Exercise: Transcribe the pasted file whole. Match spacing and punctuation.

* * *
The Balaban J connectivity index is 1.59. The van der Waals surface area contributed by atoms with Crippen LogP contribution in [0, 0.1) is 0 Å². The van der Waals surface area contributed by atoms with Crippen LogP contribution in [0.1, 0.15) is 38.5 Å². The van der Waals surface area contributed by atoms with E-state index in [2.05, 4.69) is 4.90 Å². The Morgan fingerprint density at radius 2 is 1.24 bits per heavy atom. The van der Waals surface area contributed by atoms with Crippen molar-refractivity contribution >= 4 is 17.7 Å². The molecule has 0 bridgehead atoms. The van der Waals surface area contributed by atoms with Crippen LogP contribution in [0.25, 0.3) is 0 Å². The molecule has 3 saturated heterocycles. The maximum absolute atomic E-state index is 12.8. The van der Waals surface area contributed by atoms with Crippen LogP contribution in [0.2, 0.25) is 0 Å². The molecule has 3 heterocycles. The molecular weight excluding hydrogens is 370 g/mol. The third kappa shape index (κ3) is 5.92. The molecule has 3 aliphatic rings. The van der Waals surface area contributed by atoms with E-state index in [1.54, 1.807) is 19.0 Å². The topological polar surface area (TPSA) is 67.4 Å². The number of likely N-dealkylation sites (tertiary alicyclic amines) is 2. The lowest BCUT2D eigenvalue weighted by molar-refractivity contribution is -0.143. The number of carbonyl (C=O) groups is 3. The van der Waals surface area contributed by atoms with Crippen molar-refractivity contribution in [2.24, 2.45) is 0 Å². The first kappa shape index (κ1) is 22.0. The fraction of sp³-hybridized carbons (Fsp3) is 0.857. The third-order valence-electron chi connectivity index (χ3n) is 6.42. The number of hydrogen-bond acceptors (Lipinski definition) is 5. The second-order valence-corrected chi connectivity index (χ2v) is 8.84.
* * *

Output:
The Balaban J connectivity index is 1.59. The van der Waals surface area contributed by atoms with Crippen LogP contribution in [0, 0.1) is 0 Å². The van der Waals surface area contributed by atoms with Crippen LogP contribution in [0.1, 0.15) is 38.5 Å². The van der Waals surface area contributed by atoms with E-state index in [2.05, 4.69) is 4.90 Å². The Morgan fingerprint density at radius 2 is 1.24 bits per heavy atom. The van der Waals surface area contributed by atoms with Crippen molar-refractivity contribution >= 4 is 17.7 Å². The molecule has 0 bridgehead atoms. The van der Waals surface area contributed by atoms with Crippen LogP contribution in [0.25, 0.3) is 0 Å². The molecule has 3 saturated heterocycles. The maximum absolute atomic E-state index is 12.8. The van der Waals surface area contributed by atoms with Crippen LogP contribution in [0.2, 0.25) is 0 Å². The molecule has 3 heterocycles. The molecular weight excluding hydrogens is 370 g/mol. The third kappa shape index (κ3) is 5.92. The molecule has 3 aliphatic rings. The van der Waals surface area contributed by atoms with E-state index in [1.54, 1.807) is 19.0 Å². The topological polar surface area (TPSA) is 67.4 Å². The number of likely N-dealkylation sites (tertiary alicyclic amines) is 2. The lowest BCUT2D eigenvalue weighted by molar-refractivity contribution is -0.143. The number of carbonyl (C=O) groups is 3. The van der Waals surface area contributed by atoms with Crippen molar-refractivity contribution in [2.24, 2.45) is 0 Å². The first kappa shape index (κ1) is 22.0. The fraction of sp³-hybridized carbons (Fsp3) is 0.857. The third-order valence-electron chi connectivity index (χ3n) is 6.42. The number of hydrogen-bond acceptors (Lipinski definition) is 5. The second-order valence-corrected chi connectivity index (χ2v) is 8.84.